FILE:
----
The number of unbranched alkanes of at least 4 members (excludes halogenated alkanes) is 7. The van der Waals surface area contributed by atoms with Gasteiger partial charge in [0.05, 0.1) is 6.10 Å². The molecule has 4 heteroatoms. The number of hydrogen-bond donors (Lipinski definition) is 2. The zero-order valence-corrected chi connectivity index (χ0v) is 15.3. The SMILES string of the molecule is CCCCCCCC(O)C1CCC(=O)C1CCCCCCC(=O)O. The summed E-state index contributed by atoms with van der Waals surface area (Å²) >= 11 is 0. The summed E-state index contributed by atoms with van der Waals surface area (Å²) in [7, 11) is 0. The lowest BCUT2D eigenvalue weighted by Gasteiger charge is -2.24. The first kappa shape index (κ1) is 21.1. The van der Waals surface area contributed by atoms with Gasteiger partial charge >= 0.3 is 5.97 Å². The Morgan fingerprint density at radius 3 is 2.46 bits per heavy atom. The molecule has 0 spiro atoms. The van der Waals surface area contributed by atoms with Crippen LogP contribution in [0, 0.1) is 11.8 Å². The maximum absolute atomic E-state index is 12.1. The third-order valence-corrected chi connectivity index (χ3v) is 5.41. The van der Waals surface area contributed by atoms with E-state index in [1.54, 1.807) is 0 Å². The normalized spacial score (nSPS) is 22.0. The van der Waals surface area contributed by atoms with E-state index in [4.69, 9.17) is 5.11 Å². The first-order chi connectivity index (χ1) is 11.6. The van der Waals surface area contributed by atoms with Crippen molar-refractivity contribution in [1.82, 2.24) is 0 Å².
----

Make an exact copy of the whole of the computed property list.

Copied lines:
The number of unbranched alkanes of at least 4 members (excludes halogenated alkanes) is 7. The van der Waals surface area contributed by atoms with Gasteiger partial charge in [0.05, 0.1) is 6.10 Å². The molecule has 4 heteroatoms. The number of hydrogen-bond donors (Lipinski definition) is 2. The zero-order valence-corrected chi connectivity index (χ0v) is 15.3. The SMILES string of the molecule is CCCCCCCC(O)C1CCC(=O)C1CCCCCCC(=O)O. The summed E-state index contributed by atoms with van der Waals surface area (Å²) >= 11 is 0. The summed E-state index contributed by atoms with van der Waals surface area (Å²) in [7, 11) is 0. The lowest BCUT2D eigenvalue weighted by Gasteiger charge is -2.24. The first kappa shape index (κ1) is 21.1. The van der Waals surface area contributed by atoms with Gasteiger partial charge >= 0.3 is 5.97 Å². The Morgan fingerprint density at radius 3 is 2.46 bits per heavy atom. The molecule has 0 spiro atoms. The van der Waals surface area contributed by atoms with Crippen LogP contribution in [0, 0.1) is 11.8 Å². The maximum absolute atomic E-state index is 12.1. The third-order valence-corrected chi connectivity index (χ3v) is 5.41. The van der Waals surface area contributed by atoms with E-state index in [1.54, 1.807) is 0 Å². The normalized spacial score (nSPS) is 22.0. The van der Waals surface area contributed by atoms with E-state index in [4.69, 9.17) is 5.11 Å². The first-order chi connectivity index (χ1) is 11.6. The van der Waals surface area contributed by atoms with Crippen molar-refractivity contribution in [1.82, 2.24) is 0 Å².